Leaving Memel – Refugees from the Reich

Leaving Memel – Refugees from the Reich is Fred Finkelstein’s current film on his family, thirty-five years in the making.
 
This is a film based on the life events of Cherie Goren and her family, who were forced to leave their home in Memel, now Klaipeda, Lithuania, when the Nazis took over the country in 1941. Cherie’s story is captured in this remarkable film by producer Fred Finkelstein, Cherie’s nephew. The film has enjoyed worldwide circulation, by describing how this family survived during one of civilization’s most horrible periods. 
 
 
From Fred Finkelstein:
I want people to see the film and foster dialogue around the issues that are front and centre, especially human rights, immigration and the racism that so often accompanies it.
 
Whether you are Jewish or not, the issues brought to light here touch all of us, in ways both subtle and overt.
 
Watch the movie:
 
Leaving Memel

Leaving Memel_2_18_18

Online screener for “Leaving Memel: Refugees from the Reich” Produced & Directed by Fred Finkelstein Edited by Pad McLaughlin ©2018 Fred Finkelstein

Movie Source: vimeo.com/256360106/2c142b998f

Fred Finkelstein:
 
Memel / Klaipeda KehilaLink:
 
 
 
 

Warsaw-Vilnius-Klaipeda 18

Warsaw to Vilnius

I usually take the Lux bus. What a pleasure travelling this way, by plane. An hour fifteen minutes!

Klaipeda Jewish Community Centre

The Centre

Klaipėda – Wikipedia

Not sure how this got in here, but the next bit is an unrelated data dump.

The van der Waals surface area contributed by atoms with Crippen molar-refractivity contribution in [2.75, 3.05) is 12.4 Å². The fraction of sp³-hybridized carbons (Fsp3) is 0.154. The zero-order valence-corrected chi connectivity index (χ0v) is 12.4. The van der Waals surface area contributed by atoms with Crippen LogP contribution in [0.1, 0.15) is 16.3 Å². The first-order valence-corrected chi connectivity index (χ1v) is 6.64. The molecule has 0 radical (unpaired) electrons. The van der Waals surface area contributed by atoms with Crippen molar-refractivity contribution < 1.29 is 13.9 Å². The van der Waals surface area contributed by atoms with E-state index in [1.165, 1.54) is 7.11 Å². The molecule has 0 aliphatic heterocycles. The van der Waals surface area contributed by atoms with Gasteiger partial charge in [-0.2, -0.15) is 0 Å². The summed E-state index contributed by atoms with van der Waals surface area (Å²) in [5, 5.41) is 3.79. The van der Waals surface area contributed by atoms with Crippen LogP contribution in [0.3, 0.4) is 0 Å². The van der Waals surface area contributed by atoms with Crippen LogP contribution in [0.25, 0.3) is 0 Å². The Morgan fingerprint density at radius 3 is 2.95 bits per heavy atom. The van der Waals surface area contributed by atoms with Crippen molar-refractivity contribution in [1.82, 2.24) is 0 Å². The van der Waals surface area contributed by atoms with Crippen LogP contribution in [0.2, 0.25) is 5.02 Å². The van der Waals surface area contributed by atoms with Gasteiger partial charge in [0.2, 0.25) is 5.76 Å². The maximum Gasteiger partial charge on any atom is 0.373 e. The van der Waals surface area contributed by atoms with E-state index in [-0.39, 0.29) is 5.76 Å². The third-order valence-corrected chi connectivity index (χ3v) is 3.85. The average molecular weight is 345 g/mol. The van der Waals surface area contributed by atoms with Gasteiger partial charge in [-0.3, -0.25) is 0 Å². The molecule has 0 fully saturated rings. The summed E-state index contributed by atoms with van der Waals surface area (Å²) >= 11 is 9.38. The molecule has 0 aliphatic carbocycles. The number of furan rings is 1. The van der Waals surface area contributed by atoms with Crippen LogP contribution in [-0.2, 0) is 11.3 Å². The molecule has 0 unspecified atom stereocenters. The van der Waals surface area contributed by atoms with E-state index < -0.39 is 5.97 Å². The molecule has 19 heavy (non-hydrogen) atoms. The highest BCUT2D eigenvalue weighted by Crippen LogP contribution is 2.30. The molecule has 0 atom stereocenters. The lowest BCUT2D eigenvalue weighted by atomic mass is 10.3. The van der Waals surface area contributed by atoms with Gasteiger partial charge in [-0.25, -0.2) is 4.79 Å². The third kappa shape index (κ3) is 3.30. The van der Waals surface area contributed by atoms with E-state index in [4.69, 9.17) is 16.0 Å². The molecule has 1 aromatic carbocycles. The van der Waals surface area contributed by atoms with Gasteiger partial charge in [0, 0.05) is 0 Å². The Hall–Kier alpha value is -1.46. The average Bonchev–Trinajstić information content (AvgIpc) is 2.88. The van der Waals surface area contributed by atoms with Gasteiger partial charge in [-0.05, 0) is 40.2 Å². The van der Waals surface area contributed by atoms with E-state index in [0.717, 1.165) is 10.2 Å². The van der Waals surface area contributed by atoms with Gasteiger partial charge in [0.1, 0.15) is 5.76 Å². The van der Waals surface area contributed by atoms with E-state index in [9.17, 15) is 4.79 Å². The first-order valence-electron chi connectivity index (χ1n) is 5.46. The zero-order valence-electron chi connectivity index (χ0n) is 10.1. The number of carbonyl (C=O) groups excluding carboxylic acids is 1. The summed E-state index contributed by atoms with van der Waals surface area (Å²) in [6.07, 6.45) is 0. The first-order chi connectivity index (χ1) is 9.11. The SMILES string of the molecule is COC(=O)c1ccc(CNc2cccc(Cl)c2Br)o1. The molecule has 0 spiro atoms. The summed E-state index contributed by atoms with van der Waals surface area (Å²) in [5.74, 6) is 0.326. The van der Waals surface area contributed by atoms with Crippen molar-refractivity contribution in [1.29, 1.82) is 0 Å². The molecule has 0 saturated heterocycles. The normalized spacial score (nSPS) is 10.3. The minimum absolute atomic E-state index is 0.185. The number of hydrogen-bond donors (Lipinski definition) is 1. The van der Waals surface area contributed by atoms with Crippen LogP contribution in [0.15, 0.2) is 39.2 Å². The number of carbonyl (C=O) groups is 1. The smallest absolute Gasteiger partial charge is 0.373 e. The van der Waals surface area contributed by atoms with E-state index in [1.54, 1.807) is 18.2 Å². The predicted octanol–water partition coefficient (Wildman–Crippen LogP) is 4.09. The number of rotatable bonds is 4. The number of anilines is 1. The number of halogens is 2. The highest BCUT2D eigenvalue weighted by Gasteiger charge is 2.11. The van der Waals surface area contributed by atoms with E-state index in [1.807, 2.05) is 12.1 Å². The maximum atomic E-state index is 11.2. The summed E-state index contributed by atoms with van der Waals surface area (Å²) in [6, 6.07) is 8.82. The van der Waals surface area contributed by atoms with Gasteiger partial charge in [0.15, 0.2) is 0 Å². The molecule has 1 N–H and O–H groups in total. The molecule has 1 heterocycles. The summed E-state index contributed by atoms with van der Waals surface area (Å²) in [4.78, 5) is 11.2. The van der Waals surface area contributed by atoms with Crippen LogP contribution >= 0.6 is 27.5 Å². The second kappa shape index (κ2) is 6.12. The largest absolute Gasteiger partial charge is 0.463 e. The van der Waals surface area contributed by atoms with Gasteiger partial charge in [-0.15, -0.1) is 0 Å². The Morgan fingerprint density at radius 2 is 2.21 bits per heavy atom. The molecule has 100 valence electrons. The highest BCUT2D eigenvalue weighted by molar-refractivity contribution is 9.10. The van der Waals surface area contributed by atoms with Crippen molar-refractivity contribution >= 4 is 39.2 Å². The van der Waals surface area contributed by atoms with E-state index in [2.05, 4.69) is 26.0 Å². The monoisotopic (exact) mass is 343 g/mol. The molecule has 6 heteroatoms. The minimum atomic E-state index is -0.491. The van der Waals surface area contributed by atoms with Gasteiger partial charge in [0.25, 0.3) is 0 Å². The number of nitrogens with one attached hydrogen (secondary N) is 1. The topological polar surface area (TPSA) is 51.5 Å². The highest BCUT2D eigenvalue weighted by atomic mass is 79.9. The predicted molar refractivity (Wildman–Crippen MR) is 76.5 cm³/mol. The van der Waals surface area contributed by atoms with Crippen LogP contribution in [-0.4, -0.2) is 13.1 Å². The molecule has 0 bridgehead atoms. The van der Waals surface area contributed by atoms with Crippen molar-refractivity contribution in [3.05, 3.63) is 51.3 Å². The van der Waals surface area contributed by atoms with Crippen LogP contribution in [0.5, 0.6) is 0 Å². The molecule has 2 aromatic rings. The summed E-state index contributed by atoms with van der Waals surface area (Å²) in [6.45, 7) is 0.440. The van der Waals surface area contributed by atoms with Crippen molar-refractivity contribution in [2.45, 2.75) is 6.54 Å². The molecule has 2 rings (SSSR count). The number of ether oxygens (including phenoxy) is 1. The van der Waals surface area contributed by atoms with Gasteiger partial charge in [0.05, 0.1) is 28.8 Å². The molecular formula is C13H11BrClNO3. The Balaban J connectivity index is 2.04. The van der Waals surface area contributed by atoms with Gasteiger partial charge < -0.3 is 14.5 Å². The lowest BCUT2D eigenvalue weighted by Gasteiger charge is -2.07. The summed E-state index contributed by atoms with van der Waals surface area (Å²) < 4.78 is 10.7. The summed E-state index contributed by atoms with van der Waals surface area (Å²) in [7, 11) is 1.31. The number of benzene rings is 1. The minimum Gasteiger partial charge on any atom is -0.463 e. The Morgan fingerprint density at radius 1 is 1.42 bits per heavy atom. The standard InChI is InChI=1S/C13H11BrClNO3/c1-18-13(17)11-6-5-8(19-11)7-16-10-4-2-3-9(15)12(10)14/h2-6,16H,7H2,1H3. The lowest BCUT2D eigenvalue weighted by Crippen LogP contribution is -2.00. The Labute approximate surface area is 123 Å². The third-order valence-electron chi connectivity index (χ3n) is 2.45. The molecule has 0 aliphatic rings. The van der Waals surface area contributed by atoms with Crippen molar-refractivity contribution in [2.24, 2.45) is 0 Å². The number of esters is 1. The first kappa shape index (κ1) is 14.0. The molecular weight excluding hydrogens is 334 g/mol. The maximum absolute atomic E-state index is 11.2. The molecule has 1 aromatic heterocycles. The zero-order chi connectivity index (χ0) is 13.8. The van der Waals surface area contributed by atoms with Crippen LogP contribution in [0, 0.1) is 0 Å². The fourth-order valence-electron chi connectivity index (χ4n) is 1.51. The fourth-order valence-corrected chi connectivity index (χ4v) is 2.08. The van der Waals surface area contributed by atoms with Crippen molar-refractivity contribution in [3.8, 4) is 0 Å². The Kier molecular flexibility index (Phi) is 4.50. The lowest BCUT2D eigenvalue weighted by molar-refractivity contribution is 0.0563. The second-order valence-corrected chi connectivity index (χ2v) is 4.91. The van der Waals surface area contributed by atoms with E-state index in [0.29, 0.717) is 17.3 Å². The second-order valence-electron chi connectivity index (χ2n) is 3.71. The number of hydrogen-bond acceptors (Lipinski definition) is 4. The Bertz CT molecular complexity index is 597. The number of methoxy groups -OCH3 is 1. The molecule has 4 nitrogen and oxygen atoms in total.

Klaipėda – Wikipedia

Klaipėda (Lithuanian pronunciation: [ˈkɫɐɪˑpʲeːdɐ],  listen (help·info); Samogitian name: Klaipieda, Polish name: Kłajpeda, German name: Memel), is a city in Lithuania on the Baltic Sea coast. It is the third largest city in Lithuania and the capital of Klaipėda County.

Source: en.wikipedia.org/wiki/Klaipeda

Jewish Community of Klaipe—da

Jewish Community of Klaipėda

Contact Feliks Pozemskij, Klaipėda Jewish Community chairperson, tel. 8-650-21335 email felix.bonasta@yahoo.com

Source: www.lzb.lt/en/2012/02/27/jewish-community-of-klaipeda/

Jewish Klaipe—da | Sightseeing 

Jewish Klaipėda | Sightseeing | Klaipeda

Jews were first mentioned as living in the city in 1567, although much the same as with the remarkably similar city of Gdańsk, the Jews never made an enormous impact on Klaipėda as they did in the rest of the region. By the time the Germans re-occupied the city in March 1939 some 8,000 Jews had al

Source: www.inyourpocket.com/klaipeda/sightseeing/jewishklaipeda

Beit Hatfutsot – Memel

Source: dbs.bh.org.il/place/memel-klaipeda

Home

Memel, Lithuania

Source: kehilalinks.jewishgen.org/memel/Home.html

 

From Kaunas to Klaipeda

Chaim Bargman travelled with me to several places west of Kaunas, halfway to Klaipeda.

He is very knowledgeable, has many haimisher stories and sad ones too, of course.

He is extremely outgoing and will chat to anybody of any age, and they are charmed by him!

The view of Kaunas from the hill on the other side of the Neman river.

 

 

Jewish cemeteries of Kaunas

From Wikipedia, the free encyclopedia

Aleksotas Jewish cemetery